In the technology industry—and particularly in the application development sector—one of the hottest buzzwords is “user experience,” also known as UX. Professionals who work in UX help companies make sure their websites or applications are easy to navigate and use, run quickly, and function intuitively and reliably. In other words, they help ensure good service.
Organizations focus on UX not because they want to spend the money, but because a poor UX does more than reduce website or app usage. It impacts brand loyalty and tarnishes reputations.
Because we handle marketing and public relations for technology firms, among others, I spend a lot of time writing about technology topics. That’s how I learned about UX. Recently, I became curious as to how UX impacts other areas of our lives. Do humans place paramount importance on a good experience in the real world, or do other things, like price or selection, matter more?
Looking around the Internet for statistics, I found dozens that were enlightening. Two were especially eye-opening:
- The top two reasons customers stop patronizing a company are:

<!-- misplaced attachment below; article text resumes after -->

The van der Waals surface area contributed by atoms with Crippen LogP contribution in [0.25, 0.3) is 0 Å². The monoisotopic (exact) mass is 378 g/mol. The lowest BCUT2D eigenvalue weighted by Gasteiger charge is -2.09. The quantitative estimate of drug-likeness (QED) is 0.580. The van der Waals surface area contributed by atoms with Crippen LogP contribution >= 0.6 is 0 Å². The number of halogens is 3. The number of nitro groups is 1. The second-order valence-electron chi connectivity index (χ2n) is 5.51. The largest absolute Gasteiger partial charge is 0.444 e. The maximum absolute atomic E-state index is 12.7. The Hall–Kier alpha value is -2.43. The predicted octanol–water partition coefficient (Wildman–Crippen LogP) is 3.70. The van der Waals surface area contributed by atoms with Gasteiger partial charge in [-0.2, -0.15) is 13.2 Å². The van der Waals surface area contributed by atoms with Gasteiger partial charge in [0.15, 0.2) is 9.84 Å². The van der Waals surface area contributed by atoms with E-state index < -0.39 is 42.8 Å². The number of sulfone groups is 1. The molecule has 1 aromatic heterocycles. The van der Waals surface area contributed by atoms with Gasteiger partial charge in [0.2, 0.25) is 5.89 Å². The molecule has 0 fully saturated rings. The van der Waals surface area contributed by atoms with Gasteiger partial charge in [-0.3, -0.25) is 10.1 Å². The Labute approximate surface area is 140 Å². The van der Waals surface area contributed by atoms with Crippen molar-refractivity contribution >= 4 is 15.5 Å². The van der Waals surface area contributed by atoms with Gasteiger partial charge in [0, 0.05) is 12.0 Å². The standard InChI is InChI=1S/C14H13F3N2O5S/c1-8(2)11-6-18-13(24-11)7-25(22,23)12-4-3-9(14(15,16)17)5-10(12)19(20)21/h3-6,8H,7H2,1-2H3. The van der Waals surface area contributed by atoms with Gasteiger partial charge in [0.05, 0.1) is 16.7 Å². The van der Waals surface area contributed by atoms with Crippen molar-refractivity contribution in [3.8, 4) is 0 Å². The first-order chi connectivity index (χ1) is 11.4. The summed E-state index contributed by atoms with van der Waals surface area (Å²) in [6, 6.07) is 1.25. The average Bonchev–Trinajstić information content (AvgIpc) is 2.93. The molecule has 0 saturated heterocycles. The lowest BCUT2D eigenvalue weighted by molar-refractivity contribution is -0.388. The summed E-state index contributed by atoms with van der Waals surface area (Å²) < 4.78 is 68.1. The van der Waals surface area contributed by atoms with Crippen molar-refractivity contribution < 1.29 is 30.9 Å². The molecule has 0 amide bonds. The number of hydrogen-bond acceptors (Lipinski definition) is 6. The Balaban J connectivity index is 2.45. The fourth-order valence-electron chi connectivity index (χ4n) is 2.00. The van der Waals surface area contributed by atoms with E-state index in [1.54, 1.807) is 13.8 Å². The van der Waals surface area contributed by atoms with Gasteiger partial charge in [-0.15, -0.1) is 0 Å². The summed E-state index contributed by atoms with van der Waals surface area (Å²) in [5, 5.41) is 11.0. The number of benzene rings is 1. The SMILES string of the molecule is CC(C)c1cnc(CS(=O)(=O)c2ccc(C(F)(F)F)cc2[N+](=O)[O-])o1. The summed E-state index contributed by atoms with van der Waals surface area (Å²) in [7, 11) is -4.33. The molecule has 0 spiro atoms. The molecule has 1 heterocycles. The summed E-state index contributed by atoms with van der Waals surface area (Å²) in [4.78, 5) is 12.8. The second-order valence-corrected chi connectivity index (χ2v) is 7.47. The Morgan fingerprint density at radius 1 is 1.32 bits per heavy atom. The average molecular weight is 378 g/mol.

- Being poorly treated
- Not having a problem solved in a timely manner
(Customer Experience Impact Report, Harris Interactive/RightNow)
- Customers that have a bad experience will tell twice as many people as those who have a good one.
(White House Office of Consumer Affairs)
On top of that, consider this:
- 96 percent of unhappy customers don’t complain.
- 91 percent of unhappy customers will never return.
(S. Department of Labor)
The only conclusions one can draw from these statistics are that good customer service is vital to the health of an organization, and yet the majority of companies may never know if customers are happy or not. Often, when sales fall off, companies blame everything and everyone except their customer service approach.
Here at Michael Mackenzie Communications, our job is to help companies attract and communicate to prospects and customers. However, only a company and its staff can ensure customers have a positive experience with the firm.
How do you think your customers feel about you? Have you asked them?
If sales are brisk, that’s a good sign, but it isn’t definitive. Start talking to your customers and explore your firm through their eyes. You may be surprised at what you discover.
This post courtesy of Content Manager Jennifer Farwell.